58 - 427 (7.4): Texas offensive plays - yards (yards per play)

Going against a Texas Tech defense rated 15th nationally at 4.55 yards per play headed into the game, the Texas offense came out and was productive on the ground and in the air on the way to 7.4 yards per play. The Texas passing game accounted for 264 yards on 19 attempts, a strong 13.9 yards per attempt (compare that to Tech's 12th rated 5.6 yards attempt headed into the game), and the Texas ground game chipped in 163 yards on 39 carries (a solid 4.2 yards per carry). Credit the play calling, execution, involvement of the Texas play callers, and sharper QB play.

72 - 441 (6.1): Texas Tech offensive plays - yards (yards per play)

The Texas defense has been under fire all season long, and it was completely earned. But they built off a strong effort in the second half against Kansas to come out and hold Tech to 6.1 yards per play on 72 plays and 22 points overall. The biggest boon for the Texas defense? Holding Tech to 112 yards on 28 carries, a vastly improved 4.0 yards per carry. Big plays were limited as well, as Tech didn't have any plays go greater than 25 yards. Improvement for this defense will come in baby steps, and I was quite impressed with the effort the defense gave this week.

5 - 6 (2, 3): Texas Tech red zone conversions - red zone attempts (TDs, FGs)

With success for the Texas defense largely being defined in red zone stops, count the red zone as a win for Texas. Texas Tech's offense came into the game ranked 10th nationally in scoring TDs in the red zone at 29 TDs in 39 attempts (74.36%), but was held to 2 TDs on 6 trips against Texas. The other 4 trips were FG attempts, with the final trip ending in a Carrington Byndom block. Victory! The Texas offense scored on all 3 of their red zone trips, with 1 ending in a FG.

8 (7) - 1: Steve Edmond tackles (solo tackles) - pass breakups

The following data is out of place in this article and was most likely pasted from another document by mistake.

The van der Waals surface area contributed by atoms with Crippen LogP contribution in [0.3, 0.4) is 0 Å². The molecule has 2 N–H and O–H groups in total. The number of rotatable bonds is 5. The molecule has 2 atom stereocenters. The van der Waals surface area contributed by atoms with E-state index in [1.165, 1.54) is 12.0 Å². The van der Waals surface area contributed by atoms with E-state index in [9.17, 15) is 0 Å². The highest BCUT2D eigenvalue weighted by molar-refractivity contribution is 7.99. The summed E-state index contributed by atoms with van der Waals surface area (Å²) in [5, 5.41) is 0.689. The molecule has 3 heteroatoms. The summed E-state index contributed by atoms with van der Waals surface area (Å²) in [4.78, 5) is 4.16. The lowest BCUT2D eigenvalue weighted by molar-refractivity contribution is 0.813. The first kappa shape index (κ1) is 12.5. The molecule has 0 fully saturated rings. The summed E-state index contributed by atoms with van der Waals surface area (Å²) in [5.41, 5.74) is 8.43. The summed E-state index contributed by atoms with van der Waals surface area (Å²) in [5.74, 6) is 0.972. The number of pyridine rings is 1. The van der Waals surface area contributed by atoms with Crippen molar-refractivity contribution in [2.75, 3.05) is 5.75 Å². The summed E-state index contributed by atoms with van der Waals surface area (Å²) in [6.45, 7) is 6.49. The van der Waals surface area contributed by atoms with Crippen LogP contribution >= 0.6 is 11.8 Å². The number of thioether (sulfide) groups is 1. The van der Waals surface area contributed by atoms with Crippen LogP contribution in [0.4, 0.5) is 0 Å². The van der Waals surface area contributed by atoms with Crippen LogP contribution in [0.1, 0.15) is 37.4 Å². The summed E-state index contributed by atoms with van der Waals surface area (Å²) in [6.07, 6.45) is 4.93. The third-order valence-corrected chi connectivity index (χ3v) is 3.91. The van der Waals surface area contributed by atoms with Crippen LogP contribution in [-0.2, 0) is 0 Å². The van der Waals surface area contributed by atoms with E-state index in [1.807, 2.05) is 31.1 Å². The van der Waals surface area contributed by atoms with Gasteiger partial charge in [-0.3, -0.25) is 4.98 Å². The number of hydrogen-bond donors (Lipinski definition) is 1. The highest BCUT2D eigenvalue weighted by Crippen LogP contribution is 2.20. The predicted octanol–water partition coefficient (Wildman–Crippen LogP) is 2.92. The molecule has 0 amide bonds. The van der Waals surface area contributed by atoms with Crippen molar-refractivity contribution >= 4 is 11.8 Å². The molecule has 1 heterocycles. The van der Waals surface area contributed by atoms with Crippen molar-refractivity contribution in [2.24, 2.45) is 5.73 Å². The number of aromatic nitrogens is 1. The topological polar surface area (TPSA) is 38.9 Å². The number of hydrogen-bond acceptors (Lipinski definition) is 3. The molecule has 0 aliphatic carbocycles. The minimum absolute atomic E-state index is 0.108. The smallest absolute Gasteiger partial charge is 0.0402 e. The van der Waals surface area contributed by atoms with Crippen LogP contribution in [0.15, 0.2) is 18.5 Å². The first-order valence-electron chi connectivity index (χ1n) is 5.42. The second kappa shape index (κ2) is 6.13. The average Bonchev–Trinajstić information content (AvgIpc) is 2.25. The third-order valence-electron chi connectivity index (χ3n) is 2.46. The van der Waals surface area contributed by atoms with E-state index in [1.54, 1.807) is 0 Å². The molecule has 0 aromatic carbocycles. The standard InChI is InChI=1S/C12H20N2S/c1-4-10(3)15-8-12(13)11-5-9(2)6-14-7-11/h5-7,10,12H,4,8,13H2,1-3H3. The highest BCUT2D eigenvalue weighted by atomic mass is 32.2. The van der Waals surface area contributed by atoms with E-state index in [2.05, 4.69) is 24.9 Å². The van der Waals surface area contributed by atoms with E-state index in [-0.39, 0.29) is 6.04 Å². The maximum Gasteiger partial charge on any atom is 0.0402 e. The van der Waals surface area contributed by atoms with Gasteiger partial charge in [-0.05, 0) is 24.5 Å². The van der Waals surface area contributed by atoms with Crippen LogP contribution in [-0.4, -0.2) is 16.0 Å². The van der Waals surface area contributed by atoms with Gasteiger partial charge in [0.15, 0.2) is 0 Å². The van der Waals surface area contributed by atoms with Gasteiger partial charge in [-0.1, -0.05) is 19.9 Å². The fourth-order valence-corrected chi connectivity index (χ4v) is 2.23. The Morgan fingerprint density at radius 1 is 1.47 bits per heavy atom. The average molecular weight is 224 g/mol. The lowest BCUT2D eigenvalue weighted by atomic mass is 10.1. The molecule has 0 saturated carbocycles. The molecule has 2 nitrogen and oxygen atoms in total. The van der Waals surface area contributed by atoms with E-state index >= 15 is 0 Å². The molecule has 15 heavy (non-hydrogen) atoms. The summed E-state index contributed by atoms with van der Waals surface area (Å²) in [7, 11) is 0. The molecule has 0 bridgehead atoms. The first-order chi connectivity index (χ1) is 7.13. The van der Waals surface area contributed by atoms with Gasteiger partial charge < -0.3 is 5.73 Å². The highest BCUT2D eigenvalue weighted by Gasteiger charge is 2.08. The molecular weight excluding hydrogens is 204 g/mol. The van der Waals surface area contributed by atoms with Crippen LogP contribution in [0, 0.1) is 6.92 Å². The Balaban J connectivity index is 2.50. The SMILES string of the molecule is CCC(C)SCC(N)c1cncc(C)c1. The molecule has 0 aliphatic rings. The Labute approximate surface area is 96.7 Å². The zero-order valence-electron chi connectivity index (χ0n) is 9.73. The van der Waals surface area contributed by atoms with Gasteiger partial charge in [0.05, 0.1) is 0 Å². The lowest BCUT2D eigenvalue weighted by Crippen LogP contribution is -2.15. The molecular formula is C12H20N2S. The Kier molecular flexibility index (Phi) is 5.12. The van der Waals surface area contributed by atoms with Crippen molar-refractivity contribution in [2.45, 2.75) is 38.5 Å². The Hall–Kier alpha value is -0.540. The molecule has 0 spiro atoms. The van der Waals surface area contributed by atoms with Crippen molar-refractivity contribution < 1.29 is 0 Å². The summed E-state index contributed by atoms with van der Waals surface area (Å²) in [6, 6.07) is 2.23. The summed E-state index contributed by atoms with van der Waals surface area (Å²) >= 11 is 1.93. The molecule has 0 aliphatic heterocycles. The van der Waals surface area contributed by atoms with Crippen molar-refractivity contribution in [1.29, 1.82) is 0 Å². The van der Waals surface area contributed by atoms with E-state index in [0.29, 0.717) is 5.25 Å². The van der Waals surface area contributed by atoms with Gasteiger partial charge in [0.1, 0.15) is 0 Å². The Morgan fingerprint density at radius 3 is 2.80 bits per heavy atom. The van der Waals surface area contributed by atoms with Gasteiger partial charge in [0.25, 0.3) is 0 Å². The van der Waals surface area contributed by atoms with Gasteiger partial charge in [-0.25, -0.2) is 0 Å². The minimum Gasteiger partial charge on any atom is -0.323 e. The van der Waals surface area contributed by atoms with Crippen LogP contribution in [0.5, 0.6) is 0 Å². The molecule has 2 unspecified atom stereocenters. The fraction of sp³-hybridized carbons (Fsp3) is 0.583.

The light looks to be coming on for the sophomore linebacker. He looked vastly improved a week ago against Kansas, and continued his strong play against Texas Tech. Edmond has looked much more comfortable allowed to line up in a traditional LB spot, not being stuck straight into a gap at the line of scrimmage, and has rewarded that move with improved play recognition and showing the ability to stop ball carriers. Don't think it's a coincidence that the overall defense has improved as he's improved. He chipped in an impressive pass breakup on a shallow drop that showed off the long arms and range that make him dangerous in pass coverage. Great game for Big Money.

5 - 1 - 1: Carrington Byndom tackes - pass breakups - blocks

Carrington Byndom has been one of those players leaving Texas fans scratching their heads thinking, "What happened?" But Byndom came back with easily his strongest effort of the season, getting back to the dangerous cover corner that did work against the best WRs the Big 12 had to offer a year ago. Although he was only credited with 1 PBU, he was jumping slant routes and destroying fade routes in the end zone all game long, affecting at least 4 passes on the day. He got pressure off the edge on FGs all game long, and it finally paid off with his game clinching 4th quarter FG block. Hopefully, this means CB23 is back.

The most impressive stat coming out of this weekend? 7-2, the Texas record heading into games against Iowa State and TCU, before heading up to Manhattan to take on a potentially unbeaten Kansas State. The 4-2 mark in conference play is tied for third with Oklahoma State, with Texas owning the tie-breaker thanks to its 41 - 36 victory in Stillwater earlier in the year. With the team trending up, and a Cotton Bowl birth in sight, are you feeling any better about the squad right now? I know I am.